"Welcome to America", reads the headline on the bright red cover ― the newsmagazine's third in as many weeks to feature Trump.
A photo showing a young girl at the U.S. -Mexico border, crying as an officer searched her mother, has gone viral. However, the order did not specify any solution for the 2,300 children who are reportedly being detained or bounced around the country without the parents who crossed the border with them.
It was a dramatic turnaround after he falsely said that his administration had no choice but to separate families apprehended at the border because of federal law and a court decision.
Last week at the summit in Singapore with North Korea, Trump asked TIME reporter Brian Bennett, "Am I on the cover again this week?" That original picture was captured by Getty photographer John Moore.
Keeping families together does not change the administration's "zero-tolerance" policy.
Moore, the author of "Undocumented: Immigration and the Militarization of the United States-Mexico Border", said he doesn't think the recent conflicts will deter immigrants seeking asylum.More news: Colombia’s Carlos Sanchez gets 1st red of tournament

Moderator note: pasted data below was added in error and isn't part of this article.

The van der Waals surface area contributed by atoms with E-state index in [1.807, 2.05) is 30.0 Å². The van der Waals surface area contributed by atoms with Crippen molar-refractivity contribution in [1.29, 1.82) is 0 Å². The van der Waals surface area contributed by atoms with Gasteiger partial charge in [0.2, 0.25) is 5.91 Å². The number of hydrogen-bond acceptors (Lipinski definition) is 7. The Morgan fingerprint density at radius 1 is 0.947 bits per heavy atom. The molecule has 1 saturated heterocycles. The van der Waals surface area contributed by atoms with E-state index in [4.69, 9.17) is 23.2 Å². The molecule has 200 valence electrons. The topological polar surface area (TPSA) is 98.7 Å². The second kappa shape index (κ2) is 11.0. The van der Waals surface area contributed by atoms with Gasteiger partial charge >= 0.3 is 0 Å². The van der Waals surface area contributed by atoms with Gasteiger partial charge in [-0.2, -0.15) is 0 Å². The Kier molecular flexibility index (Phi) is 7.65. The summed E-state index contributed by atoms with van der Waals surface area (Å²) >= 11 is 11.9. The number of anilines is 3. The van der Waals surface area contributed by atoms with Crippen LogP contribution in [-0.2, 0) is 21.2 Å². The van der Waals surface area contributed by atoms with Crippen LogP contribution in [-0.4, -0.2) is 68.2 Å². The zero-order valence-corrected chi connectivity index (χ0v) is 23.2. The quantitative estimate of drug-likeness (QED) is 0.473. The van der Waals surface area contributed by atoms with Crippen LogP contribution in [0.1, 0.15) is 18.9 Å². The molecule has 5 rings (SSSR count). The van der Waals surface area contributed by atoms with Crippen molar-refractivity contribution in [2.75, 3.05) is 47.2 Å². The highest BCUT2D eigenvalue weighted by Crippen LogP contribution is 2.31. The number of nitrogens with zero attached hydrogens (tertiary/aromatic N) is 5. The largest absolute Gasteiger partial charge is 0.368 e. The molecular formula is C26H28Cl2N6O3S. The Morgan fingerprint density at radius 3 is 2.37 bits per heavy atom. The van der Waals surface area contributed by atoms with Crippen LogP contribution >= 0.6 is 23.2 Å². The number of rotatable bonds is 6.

The powerful image on this week's cover depicts the U.S. president looking down at a sobbing two-year-old girl next to the caption "Welcome to America". That bright light you see on their faces coming from US Border Patrol.
The crying two-year-old girl is a cut-out from a now-iconic photograph by Getty photographer John Moore that went viral in the USA and became a symbol of the Trump administration's new "zero tolerance" border policy.
Varela said he was awestruck and pained when he first saw the photo of his crying daughter on TV.
" "Welcome to America" where print publications are losing so much revenue, they have to put photoshopped liberal propaganda on covers", wrote conservative commentator Britt McHenry. "But on the other, I don't take great exception to them doing an illustration", he said.
The Daily Beast reported Wednesday that the Honduran girl and her mother were not separated. "All I wanted to do was pick her up, but I couldn't".